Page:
Prosecutor of Mercy

He fell asleep while driving. He crossed all the oncoming lanes of traffic, smashed into a short landscaping wall, up a short hill, through a tall fence, and came to a stop just short (maybe 2 inches) from a house. The car ended up on its side between the house and a tree. The young man’s first memory is of the officer helping him climb up and out through the passenger door. After a brief visit to the hospital, he walked away almost totally unharmed. Wow is he lucky, and fortunate, and blessed.

But then came the legal fallout. He was driving with no insurance and on a suspended license. The hospital bills, insurance company, and traffic tickets to 3 different cities were in the tens of thousands, all while making $8.50 selling ice cream.  The young man who grew up around Freedom Fire and so along with his family he had some good help to navigate through a thicket of troubles.  He paid about $1,000 in fines to one city and now sat before the prosecutor at another. After looking over his file, she looked up at him. She could see all his problems – how he had ignored previous tickets, ignored laws about insurance requirements, kept driving while suspended, and of course the accident.

Then she began to speak.

“You are your own worst enemy. What are you doing out there? I can see you are a good kid, why do you keep hurting yourself? You should be in school, working 2 jobs to make your dreams come true. I can see you have good people in your life, but it’s all up to you.”

She read more of his file, saw the suspended license for skipping a court date.

“Young man, what are you doing with your life? I have been doing this for a long time and I can tell that some people won’t listen to me. But you’re different. I can see you’re smart and have a lot going for you. But, please, what are you doing with your life? Unpaid tickets, skipping court, speeding, driving without insurance, driving while suspended…. ”

As she talked, the young man began to cry. Hearing her list all of his mistakes was painful and embarrassing. I sat quietly, praying that God would be speaking to him through a woman he’d never met, saying the same things he’d heard from me. And I could feel it happening – finally getting through.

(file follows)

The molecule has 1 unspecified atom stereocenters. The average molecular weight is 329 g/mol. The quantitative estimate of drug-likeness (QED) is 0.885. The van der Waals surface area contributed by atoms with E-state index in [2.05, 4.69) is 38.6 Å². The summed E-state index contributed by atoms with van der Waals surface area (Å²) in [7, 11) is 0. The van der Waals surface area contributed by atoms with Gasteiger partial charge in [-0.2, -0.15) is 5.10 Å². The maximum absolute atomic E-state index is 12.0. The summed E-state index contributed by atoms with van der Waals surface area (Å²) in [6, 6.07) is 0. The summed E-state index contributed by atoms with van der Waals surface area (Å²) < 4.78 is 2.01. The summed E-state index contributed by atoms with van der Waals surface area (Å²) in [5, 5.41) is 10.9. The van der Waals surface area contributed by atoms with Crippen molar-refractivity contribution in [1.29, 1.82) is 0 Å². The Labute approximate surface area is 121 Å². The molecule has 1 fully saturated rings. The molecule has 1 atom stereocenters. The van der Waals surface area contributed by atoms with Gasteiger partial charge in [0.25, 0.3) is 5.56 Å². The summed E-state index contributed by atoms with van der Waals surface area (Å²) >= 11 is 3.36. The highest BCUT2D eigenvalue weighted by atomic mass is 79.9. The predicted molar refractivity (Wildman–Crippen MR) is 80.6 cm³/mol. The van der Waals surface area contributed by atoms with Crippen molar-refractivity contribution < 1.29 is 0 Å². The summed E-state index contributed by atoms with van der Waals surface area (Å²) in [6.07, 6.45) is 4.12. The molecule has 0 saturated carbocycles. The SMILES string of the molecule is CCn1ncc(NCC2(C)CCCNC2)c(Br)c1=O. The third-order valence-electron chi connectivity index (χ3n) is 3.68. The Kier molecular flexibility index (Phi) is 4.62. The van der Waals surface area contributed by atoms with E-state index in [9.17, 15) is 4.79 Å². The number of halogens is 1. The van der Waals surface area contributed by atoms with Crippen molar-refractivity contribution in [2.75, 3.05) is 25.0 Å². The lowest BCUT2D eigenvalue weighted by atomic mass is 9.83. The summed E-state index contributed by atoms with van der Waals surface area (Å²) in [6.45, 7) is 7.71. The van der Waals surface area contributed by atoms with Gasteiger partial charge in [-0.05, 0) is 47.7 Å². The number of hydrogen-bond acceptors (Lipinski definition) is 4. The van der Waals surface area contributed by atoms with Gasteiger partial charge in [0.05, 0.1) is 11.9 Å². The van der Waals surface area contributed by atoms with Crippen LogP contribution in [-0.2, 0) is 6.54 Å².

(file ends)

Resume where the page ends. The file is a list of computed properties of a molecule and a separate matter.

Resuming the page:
She also could see the impact of her words, and finally she said, “This city doesn’t need your money. Use it to go back to school. And when you do, bring me your first grade card so I can see how good you’re doing. Good-bye.”

I felt like God himself had spoken through her – seeing into his heart and instead of judgment He spoke mercy and hope.

His first words after leaving the courthouse: “I’m going back to school.” He continued talking through the morning, “It hurt when she was talking to me, but I wasn’t mad at her. It was good for her to say those things to me out loud.

It sounded sad as she was talking about my life. She wasn’t talking like a prosecutor. She was talking like she knew who I was. She was talking to me like a mom.

 I was making a lot of excuses to myself. She was totally on point and correct. Not only did she give me a low fine (it was $20), but she made me want to get more than what I am getting right now. This is like her giving me an opportunity to spend my money on school instead of fines.

 I’ve just been doing a bunch of nothing.
I want to get a better job, not for her but for me.

And I need to go back to school sometime soon. Really soon.

 She wasn’t talking bad, it made me feel good. If someone like her could see the good in me, then I need to do something.”

 

I wonder if we would all have that response if we had the chance for God to speak to us. Instead of hearing judgment, we hear mercy. And our hearts respond with unexpected joy and thanks. And then, in return for his love, we want “to do something” with this life he gave.

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